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Dickcissel

Spiza americana ORDER: PASSERIFORMES FAMILY: CARDINALIDAE

IUCN Conservation Status: Least Concern

A sparrow-like bird of the prairie grasslands of the United States, the Dickcissel congregates in huge flocks in migration and on its tropical grassland wintering grounds. The breeding male is colored like a tiny meadowlark, with a black "V" on a yellow chest.

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At a GlanceHelp

Measurements
Both Sexes
Length
5.5–6.3 in
14–16 cm
Wingspan
9.8 in
25 cm
Weight
0.8–1 oz
23–29 g
Other Names
  • Dickcissel (French)
  • Arrocero americano (Spanish)

Cool Facts

  • In preparation for fall migration, Dickcissels begin assembling in larger and larger flocks that gradually coalesce into flocks of thousands. Winter roosts can number into the millions of birds.
  • The Dickcissel makes irregular movements outside of its core breeding range to breed in surrounding areas where extensive grassland can be found. Such movements can make for dramatic changes in abundance from year to year. Abundance on much of the wintering ground also varies markedly from year to year.
  • Nearly all Dickcissels winter far south of their breeding range, but each year small numbers can be found scattered within the breeding range throughout the winter. Individual Dickcissels frequently turn up far from the normal range, often joining in with House Sparrow flocks.

Habitat


Grassland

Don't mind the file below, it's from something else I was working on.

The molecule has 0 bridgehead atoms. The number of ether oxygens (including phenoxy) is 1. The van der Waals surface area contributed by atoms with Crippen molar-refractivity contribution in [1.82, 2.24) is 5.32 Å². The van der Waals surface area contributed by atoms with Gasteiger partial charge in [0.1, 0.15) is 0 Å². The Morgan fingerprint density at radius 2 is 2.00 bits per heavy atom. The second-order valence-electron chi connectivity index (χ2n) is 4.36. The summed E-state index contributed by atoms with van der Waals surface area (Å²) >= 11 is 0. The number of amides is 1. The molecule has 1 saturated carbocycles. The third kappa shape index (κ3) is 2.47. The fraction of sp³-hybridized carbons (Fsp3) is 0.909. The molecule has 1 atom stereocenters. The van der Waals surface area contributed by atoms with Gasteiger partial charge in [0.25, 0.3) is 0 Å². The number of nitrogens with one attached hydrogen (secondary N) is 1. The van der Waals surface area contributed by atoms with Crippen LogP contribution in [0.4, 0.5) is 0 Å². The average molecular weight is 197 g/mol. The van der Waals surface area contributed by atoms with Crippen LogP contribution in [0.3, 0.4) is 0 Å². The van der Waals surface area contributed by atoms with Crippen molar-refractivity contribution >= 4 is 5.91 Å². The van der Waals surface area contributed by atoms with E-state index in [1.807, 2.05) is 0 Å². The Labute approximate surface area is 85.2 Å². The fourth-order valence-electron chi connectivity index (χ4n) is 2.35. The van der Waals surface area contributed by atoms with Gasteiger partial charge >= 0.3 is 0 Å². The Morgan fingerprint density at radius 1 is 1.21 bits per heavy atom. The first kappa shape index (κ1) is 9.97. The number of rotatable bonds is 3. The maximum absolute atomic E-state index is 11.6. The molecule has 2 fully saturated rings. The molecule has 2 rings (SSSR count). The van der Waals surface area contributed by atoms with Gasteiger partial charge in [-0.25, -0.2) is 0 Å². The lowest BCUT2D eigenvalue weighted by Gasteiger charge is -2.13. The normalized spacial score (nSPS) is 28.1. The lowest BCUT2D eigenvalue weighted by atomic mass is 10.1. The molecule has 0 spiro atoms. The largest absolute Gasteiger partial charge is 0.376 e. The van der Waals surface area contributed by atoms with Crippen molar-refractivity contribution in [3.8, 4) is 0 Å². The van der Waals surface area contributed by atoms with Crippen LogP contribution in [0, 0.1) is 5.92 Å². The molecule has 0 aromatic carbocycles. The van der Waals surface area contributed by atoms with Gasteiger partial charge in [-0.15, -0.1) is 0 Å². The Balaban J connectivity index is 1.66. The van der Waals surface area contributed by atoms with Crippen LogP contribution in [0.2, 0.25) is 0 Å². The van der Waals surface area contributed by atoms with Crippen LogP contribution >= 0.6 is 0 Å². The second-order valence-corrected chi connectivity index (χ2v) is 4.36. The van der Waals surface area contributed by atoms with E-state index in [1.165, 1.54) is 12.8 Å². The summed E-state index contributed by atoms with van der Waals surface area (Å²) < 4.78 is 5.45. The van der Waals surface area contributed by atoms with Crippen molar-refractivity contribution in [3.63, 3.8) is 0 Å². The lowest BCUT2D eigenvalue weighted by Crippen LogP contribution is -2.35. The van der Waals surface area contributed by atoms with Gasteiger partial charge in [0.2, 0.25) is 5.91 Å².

Tall grasslands, including prairie, hayfields, lightly grazed pastures, and roadsides.

Food


Seeds

Seeds and insects.

Nesting

Nesting Facts
Clutch Size
3–6 eggs
Egg Description
Unmarked, pale blue.
Condition at Hatching
Helpless with sparse white down.
Nest Description

A bulky cup of weed and grass stems, lined with finer grasses, rootlets, and hair. Placed slightly above ground in dense grasses or in tree saplings.

Nest Placement

Shrub

Behavior


Ground Forager

Perches on stalks to pluck seeds, picks fallen seeds from ground.

Conservation

status via IUCN

Least Concern

Dickcissel populations declined drastically from 1966 to 1978, but then stablized at a lower level. May be declining again in some areas. Considered an agricultural pest on the wintering grounds.

Credits

  • Temple, S. A. 2002. Dickcissel (Spiza americana). In The Birds of North America, No. 703 (A. Poole and F. Gill, eds.). The Birds of North America, Inc., Philadelphia, PA.

Range Map Help

Dickcissel Range Map
View dynamic map of eBird sightings

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